Chapter

Intention and Side Effects

John Finnis

in Intention and Identity

Published in print April 2011 | ISBN: 9780199580064
Published online September 2011 | e-ISBN: 9780191729386 | DOI: http://dx.doi.org/10.1093/acprof:oso/9780199580064.003.0011
Intention and Side Effects

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With a focus on English criminal law, particularly in terms of murder, as expounded at the highest level in recent decades, this chapter distinguishes in detail between intention and desire, and intention and foresight (or so-called ‘oblique intention’). The views of theorists such as Hobbes and Glanville Williams are critiqued. Various cases, actual and hypothetical, are considered in detail. Destroying a plane in order to kill a passenger is distinguished from destroying it to get cargo insurance moneys. Elizabeth Anscombe's discussion of ‘double effect’ and of the trapped cave-explorers is refuted. A reform of the definition of murder is proposed. An attempt is made to show why intention maters so much. An endnote considers operations to separate conjoined twins.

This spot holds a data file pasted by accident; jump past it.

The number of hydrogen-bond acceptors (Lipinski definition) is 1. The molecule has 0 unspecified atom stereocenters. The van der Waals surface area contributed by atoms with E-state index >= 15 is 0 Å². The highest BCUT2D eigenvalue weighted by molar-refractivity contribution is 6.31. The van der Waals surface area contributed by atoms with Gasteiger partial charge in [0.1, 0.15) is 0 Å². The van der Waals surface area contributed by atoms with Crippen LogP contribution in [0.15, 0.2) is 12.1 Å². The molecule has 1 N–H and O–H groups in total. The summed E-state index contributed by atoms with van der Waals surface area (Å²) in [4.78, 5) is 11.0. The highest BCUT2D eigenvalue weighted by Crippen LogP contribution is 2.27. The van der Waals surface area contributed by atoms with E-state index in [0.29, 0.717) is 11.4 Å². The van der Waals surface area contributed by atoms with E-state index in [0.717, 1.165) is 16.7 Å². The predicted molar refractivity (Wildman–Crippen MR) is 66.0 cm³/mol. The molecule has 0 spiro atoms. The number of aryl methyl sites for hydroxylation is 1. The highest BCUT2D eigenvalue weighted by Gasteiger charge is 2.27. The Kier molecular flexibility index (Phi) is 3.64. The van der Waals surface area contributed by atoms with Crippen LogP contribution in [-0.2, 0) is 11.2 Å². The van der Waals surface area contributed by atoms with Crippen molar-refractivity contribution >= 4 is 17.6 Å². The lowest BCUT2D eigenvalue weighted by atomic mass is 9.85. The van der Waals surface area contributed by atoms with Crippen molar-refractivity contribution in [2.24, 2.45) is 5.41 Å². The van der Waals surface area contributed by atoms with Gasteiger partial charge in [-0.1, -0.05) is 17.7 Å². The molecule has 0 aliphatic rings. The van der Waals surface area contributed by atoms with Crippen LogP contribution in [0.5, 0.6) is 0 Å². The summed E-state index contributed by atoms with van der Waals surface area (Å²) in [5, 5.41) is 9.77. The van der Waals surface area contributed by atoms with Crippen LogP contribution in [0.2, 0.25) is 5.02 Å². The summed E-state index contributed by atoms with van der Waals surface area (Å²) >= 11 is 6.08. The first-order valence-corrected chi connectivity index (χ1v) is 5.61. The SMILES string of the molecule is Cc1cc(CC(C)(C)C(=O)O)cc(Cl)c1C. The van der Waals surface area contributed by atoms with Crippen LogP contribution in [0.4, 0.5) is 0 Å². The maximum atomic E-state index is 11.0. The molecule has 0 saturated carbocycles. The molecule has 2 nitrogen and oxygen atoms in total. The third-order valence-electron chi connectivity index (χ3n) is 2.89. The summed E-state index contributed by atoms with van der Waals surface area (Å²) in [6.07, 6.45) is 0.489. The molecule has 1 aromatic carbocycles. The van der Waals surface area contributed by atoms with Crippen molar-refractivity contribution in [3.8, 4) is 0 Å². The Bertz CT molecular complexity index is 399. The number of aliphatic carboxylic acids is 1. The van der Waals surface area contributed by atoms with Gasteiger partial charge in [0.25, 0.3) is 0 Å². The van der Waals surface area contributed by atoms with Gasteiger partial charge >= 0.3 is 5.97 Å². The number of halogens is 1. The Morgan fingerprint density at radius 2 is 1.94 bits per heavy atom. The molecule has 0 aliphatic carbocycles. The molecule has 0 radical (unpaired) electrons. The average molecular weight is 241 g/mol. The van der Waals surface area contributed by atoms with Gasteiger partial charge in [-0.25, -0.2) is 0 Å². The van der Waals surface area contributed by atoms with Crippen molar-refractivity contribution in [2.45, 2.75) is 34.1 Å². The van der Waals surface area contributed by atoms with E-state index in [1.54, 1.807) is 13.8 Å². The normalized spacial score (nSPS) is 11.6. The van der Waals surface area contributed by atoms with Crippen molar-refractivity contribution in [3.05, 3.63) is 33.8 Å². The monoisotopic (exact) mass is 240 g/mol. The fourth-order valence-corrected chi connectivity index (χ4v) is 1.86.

Keywords: Elizabeth Anscombe; Glanville Williams; Hobbes; intention; side effects; double effect; desire; foresight; criminal law; definition of murder

Chapter.  12569 words. 

Subjects: Jurisprudence and Philosophy of Law

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